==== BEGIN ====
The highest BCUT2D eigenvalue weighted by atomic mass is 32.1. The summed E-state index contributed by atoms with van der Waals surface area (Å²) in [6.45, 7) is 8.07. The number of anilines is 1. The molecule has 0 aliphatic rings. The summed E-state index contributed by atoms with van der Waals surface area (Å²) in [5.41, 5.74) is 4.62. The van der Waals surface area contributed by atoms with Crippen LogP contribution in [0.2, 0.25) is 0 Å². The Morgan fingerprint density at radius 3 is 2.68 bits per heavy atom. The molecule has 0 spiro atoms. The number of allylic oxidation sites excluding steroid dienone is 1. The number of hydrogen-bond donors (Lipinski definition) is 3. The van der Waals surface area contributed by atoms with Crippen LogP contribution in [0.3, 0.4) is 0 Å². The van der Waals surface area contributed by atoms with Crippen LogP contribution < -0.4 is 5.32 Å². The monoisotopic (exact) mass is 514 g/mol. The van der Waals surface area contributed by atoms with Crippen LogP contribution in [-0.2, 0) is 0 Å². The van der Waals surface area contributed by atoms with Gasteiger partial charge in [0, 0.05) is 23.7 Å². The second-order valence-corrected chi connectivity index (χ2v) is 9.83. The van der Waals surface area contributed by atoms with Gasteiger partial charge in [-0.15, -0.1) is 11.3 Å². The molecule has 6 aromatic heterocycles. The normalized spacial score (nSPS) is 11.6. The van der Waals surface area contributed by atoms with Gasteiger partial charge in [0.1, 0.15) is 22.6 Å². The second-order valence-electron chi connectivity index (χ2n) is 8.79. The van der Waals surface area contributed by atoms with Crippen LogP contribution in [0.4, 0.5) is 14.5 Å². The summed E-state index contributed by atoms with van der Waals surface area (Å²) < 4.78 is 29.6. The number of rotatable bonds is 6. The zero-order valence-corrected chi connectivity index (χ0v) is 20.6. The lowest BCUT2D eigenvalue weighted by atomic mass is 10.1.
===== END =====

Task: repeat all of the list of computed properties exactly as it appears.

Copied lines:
The highest BCUT2D eigenvalue weighted by atomic mass is 32.1. The summed E-state index contributed by atoms with van der Waals surface area (Å²) in [6.45, 7) is 8.07. The number of anilines is 1. The molecule has 0 aliphatic rings. The summed E-state index contributed by atoms with van der Waals surface area (Å²) in [5.41, 5.74) is 4.62. The van der Waals surface area contributed by atoms with Crippen LogP contribution in [0.2, 0.25) is 0 Å². The Morgan fingerprint density at radius 3 is 2.68 bits per heavy atom. The molecule has 0 spiro atoms. The number of allylic oxidation sites excluding steroid dienone is 1. The number of hydrogen-bond donors (Lipinski definition) is 3. The van der Waals surface area contributed by atoms with Crippen LogP contribution in [0.3, 0.4) is 0 Å². The van der Waals surface area contributed by atoms with Crippen LogP contribution < -0.4 is 5.32 Å². The monoisotopic (exact) mass is 514 g/mol. The van der Waals surface area contributed by atoms with Crippen LogP contribution in [-0.2, 0) is 0 Å². The van der Waals surface area contributed by atoms with Gasteiger partial charge in [0, 0.05) is 23.7 Å². The second-order valence-corrected chi connectivity index (χ2v) is 9.83. The van der Waals surface area contributed by atoms with Gasteiger partial charge in [-0.15, -0.1) is 11.3 Å². The molecule has 6 aromatic heterocycles. The normalized spacial score (nSPS) is 11.6. The van der Waals surface area contributed by atoms with Gasteiger partial charge in [0.1, 0.15) is 22.6 Å². The second-order valence-electron chi connectivity index (χ2n) is 8.79. The van der Waals surface area contributed by atoms with Crippen LogP contribution in [0.4, 0.5) is 14.5 Å². The summed E-state index contributed by atoms with van der Waals surface area (Å²) < 4.78 is 29.6. The number of rotatable bonds is 6. The zero-order valence-corrected chi connectivity index (χ0v) is 20.6. The lowest BCUT2D eigenvalue weighted by atomic mass is 10.1.